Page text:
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NDP leader Andrea Horwath and her son Julian Leonetti at the Locke Street festival in Hamilton, Sept. 10 (Anna Mehler Paperny/The Globe and Mail)
NDP leader Andrea Horwath and her son Julian Leonetti at the Locke Street festival in Hamilton, Sept. 10 (Anna Mehler Paperny/The Globe and Mail)

Ontario NDP's Horwath campaigns on home turf, vows no tax hike Add to ...

Andrea Horwath made tracks in friendlier turf over the weekend, spending Saturday morning pressing flesh in her home riding before making a stop in Scarborough and taking in a roller derby that made political jabs seem tame in comparison. On Sunday she spent the morning at a 9/11 memorial in downtown Toronto.

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For the first time in the campaign, the New Democrat leader was a local celebrity – recognized by just about everyone, called out to from down the block and accosted by street vendors and stroller-pushers, friends and strangers alike as she took in a street festival in her home riding of Hamilton-Centre.

"So?" she asked the reporters trailing her. "How do you like my 'hood?"

Ms. Horwath's son Julian Leonetti, 18, made his first public appearance of the campaign, joining his mother briefly on Locke Street. (He didn't take questions Saturday, and left the family's wheaten terrier, Waffles, at home.)

Goaded by the other two leaders' blustering promises not to raise taxes, Ms. Horwath pledged the same herself.

"I will not raise taxes," she said, then repeated herself for good measure. "I will not raise taxes. ... We've made a very clear commitment that we are not raising taxes on families, In fact, we're trying to make life more affordable."

She has, however, been the target of criticism for plans to raise the corporate tax rate back to 14 per cent, where it was in June of last year before the HST was implemented and it was lowered to 11.5 per cent.

"I don't believe in giving blank cheques to corporations to then just ship jobs somewhere else," she said. "I want to work with corporations. I want to work with companies. But we're going to do that in a targeted way. ... With jobs credits, investment in capital,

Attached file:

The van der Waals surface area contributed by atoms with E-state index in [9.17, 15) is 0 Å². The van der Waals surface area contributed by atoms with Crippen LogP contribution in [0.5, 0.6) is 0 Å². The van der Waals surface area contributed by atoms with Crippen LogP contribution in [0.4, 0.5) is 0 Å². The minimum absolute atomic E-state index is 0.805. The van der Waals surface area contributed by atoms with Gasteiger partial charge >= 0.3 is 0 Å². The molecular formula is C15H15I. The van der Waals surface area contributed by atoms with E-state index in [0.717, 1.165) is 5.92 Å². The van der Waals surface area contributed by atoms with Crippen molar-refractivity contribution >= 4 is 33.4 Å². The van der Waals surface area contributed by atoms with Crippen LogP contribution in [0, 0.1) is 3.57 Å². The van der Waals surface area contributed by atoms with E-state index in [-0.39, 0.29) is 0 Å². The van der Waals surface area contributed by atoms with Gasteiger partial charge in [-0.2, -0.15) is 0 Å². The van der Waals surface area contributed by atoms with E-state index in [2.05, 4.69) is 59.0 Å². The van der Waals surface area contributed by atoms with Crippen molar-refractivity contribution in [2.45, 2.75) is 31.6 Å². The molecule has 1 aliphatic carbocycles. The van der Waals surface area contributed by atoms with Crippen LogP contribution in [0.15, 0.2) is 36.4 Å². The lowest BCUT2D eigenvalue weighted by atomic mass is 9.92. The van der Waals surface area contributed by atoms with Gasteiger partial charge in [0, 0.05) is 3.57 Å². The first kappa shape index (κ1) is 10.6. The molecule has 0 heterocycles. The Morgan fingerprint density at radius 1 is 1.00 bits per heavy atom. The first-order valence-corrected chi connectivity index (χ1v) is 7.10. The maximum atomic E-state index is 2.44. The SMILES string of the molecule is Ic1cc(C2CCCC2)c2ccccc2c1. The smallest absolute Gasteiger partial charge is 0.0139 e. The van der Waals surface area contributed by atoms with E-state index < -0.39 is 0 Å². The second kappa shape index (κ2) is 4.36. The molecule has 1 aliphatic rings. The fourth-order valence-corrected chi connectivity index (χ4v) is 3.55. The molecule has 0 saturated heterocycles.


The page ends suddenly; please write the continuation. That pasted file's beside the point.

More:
tax credits for training."

And in response to a question from a voter on the street, Ms. Horwath said she'd like to see the province take another shot at proportional representation, which was defeated in a referendum in 2007.

"If we were to form a government, we would start having that conversation again," she told Gail O'Gorman. "The last conversation, it was scaremongering, and nobody understands it."

Ms. Horwath clarified in a scrum later on that while her party supports proportional representation, initiating another referendum isn't top of mind.

"We very were disappointed with the way things went the last time around," she said. "But. ... it's not top of the agenda."

She spent the afternoon at a rally in a Scarborough gymnasium, where candidates emboldened by the party's federal victory in the area in May vowed to make good on that momentum Oct. 6.

Scarborough-Rouge River, one of the province's most ethnically diverse ridings, is home turf of popular Liberal MPP Bas Balkissoon. But Rathika Sitsabaiesan won it for the NDP in May, becoming Canada's first Tamil MP.

"Ontario NDP will win all six Scarborough ridings," vowed candidate Neethan Shan.

Clearly feeling the campaign so far has been too tame by half, Ms. Horwath spent the early evening watching young women smash into each other at high speed at a roller derby in Downsview. (Ms. Horwath, who got the derby nickname "Steeltown Scrapper," got to blow the starting whistle but did not participate in the jams herself.)

She didn't stay long, though: She wanted to make it back to Hamilton for an evening art crawl.

"Technically," she confessed, "I'm going into my riding too many times. But this is where I get my passion from."

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